“Fuck this shit, I’ll just colour it,” the visitor attempted to channel the modern master Amedeo Modigliani whilst staring at the rough, dark brushstrokes in the background of a humbly sitting servant. Clearly, he wasn’t inspired by the distinctively stylised art, nor was he mesmerised by the model’s deeply dark, melancholic, almond-shaped unforgettable eyes.
Oh, wait. Or was it another woman? I’m getting lost in these Tate galleries, full of sensual figures and mysterious eyes. The legend goes many of the posers were romantically involved with Modigliani. In spite of his fragile health, he led a promiscuous life.
A hundred years ago these nudes represented modernism and liberated women. In today’s context, this kind of portraiture might be classified as sexism: do women really have to be naked to get into the museum?! Excuse me, I see no male nudes here! Completely misbalanced. There’s a fine line between art and various sorts of social and political battles. Well, in Modigliani’s defence, I can only say, one should always pursue his passion (not unconditionally, of course – here I remember Harvey Weinstein).
Maybe it’s safe to stick solely to the aesthetic aspect of art. Aren’t these women vivaciously gorgeous? Gorgeously confident. As confident as the artist who courageously depicted pubic hair, which made the police shut his first and last solo exhibition down on its opening day in 1917. You know, women were smooth and hairless back then, at least on canvas. Ahhh... and people say Instagram's distorted reality is only inherent to our generation.
After all Modigliani had a heart, too. His lover Jeanne Hébuterne was one of a kind to him. Her portrait emerges in front of me a few times. I’m staring at her eyes and can’t stop wondering, how did she learn to love this troubled individual so much that killing herself and her unborn child was the only way to get rid of the pain caused by the loss? When Modigliani lost his battle against tuberculosis at the age of 35, Hébuterne leapt to her death from the window of the fifth-floor garret they shared.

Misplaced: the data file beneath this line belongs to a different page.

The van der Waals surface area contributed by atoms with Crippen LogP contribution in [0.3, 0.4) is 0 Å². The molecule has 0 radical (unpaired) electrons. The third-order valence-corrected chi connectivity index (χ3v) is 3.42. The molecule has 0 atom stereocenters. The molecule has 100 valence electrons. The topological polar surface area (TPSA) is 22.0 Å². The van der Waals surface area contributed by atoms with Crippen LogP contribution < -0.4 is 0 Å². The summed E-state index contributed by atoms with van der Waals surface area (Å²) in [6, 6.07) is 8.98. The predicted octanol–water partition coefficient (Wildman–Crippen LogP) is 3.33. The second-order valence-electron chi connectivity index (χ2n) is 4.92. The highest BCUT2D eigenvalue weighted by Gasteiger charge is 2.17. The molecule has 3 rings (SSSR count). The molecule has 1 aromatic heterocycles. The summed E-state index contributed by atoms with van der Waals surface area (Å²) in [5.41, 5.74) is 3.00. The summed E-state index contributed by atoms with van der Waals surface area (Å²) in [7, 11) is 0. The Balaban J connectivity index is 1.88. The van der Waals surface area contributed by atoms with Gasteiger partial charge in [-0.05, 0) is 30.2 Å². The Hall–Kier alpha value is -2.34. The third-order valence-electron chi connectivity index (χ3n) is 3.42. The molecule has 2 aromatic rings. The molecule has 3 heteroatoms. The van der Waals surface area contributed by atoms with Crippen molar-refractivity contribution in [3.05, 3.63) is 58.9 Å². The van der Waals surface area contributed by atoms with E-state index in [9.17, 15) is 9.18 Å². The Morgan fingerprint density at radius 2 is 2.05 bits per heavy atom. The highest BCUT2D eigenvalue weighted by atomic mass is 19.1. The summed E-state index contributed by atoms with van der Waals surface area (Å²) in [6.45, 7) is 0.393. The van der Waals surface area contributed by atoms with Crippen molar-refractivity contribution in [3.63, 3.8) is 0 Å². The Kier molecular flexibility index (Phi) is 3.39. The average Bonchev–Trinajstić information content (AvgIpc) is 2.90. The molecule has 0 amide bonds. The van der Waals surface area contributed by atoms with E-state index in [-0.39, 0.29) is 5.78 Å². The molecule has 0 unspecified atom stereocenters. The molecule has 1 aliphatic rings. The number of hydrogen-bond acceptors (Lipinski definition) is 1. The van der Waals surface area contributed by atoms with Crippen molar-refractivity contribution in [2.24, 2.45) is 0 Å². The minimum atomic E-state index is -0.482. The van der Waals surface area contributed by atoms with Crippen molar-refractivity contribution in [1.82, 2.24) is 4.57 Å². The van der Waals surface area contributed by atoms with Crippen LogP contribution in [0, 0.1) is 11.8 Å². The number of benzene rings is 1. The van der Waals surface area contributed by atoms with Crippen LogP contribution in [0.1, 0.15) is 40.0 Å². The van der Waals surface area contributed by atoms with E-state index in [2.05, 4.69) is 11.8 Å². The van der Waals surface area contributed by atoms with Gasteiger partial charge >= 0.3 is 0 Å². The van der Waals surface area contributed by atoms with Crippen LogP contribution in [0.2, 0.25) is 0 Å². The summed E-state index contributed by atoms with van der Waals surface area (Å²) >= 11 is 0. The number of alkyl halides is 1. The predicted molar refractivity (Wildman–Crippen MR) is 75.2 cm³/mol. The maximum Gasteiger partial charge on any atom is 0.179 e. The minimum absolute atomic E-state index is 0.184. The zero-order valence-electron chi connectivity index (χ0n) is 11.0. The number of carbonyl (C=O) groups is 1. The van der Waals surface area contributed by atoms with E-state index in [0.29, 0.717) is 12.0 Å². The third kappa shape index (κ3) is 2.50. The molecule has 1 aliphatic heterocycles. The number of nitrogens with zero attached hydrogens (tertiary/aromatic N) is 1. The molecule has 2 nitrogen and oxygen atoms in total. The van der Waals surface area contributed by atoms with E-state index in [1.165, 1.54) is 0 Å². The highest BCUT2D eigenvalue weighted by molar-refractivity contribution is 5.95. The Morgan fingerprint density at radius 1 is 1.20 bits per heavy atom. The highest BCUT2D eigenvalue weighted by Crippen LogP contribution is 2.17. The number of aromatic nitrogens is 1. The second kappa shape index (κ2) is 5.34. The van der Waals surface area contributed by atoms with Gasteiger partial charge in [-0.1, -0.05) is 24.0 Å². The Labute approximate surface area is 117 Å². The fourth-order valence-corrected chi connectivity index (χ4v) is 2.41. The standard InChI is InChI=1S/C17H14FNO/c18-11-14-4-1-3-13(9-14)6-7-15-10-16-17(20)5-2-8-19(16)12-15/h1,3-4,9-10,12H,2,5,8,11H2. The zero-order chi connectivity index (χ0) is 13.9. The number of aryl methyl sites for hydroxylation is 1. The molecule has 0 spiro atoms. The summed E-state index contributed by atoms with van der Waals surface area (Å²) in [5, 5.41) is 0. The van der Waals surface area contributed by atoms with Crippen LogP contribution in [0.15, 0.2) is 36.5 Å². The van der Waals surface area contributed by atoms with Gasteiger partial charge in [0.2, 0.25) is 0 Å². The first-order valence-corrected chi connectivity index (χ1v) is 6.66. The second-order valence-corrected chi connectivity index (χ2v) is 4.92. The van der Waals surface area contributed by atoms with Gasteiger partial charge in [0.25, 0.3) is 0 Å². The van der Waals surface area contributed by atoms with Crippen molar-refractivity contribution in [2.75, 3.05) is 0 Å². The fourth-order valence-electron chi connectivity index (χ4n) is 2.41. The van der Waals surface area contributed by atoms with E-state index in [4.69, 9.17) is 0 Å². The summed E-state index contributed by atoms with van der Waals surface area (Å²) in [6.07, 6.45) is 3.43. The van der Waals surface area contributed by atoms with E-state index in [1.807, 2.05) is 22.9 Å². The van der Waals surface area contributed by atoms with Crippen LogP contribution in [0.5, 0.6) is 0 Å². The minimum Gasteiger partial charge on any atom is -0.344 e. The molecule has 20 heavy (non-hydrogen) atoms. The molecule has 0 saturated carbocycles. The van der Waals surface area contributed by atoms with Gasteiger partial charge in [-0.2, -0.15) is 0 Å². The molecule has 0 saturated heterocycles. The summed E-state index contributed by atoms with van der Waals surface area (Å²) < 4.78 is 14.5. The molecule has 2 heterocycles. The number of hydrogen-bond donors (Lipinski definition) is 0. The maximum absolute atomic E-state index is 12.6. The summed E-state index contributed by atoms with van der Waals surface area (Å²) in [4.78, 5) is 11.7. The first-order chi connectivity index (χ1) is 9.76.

Regardless of the short troublesome life, Modigliani developed a distinctive style, which wasn't always accepted or understood. A poet Jean Cocteau wasn't amazed by his portrait and paid Modigliani back with irony: “[he] does not elongate faces, does not accent their asymmetry, does not put out an eye, does not lengthen a neck. It is all organised.”
Not every art lover is into material, straightforward reality or ancient ideals. Some are looking for the expression of an artist's soul, for the revelations of a sitter's inner life... Years later the painting was sold for a solid amount of money.
“It does not look like me, but it does look like Modigliani which is better,” Cocteau admitted eventually. Perhaps he didn't dare to ask, what Modigliani discovered within his restless soul.
There was a portrait I came back to twice. Unknown young Parisian, maybe from bohemian Montparnasse just like the artist himself. Mystery and emotional openness are blended in her brown eyes. It seems Modigliani did know her soul after all, as her melancholic eyes tell a story. It’s more than sadness. What is it then? Might it be daydreaming or longing for the lost days?
The exhibition is open at Tate Modern until 2 April 2018.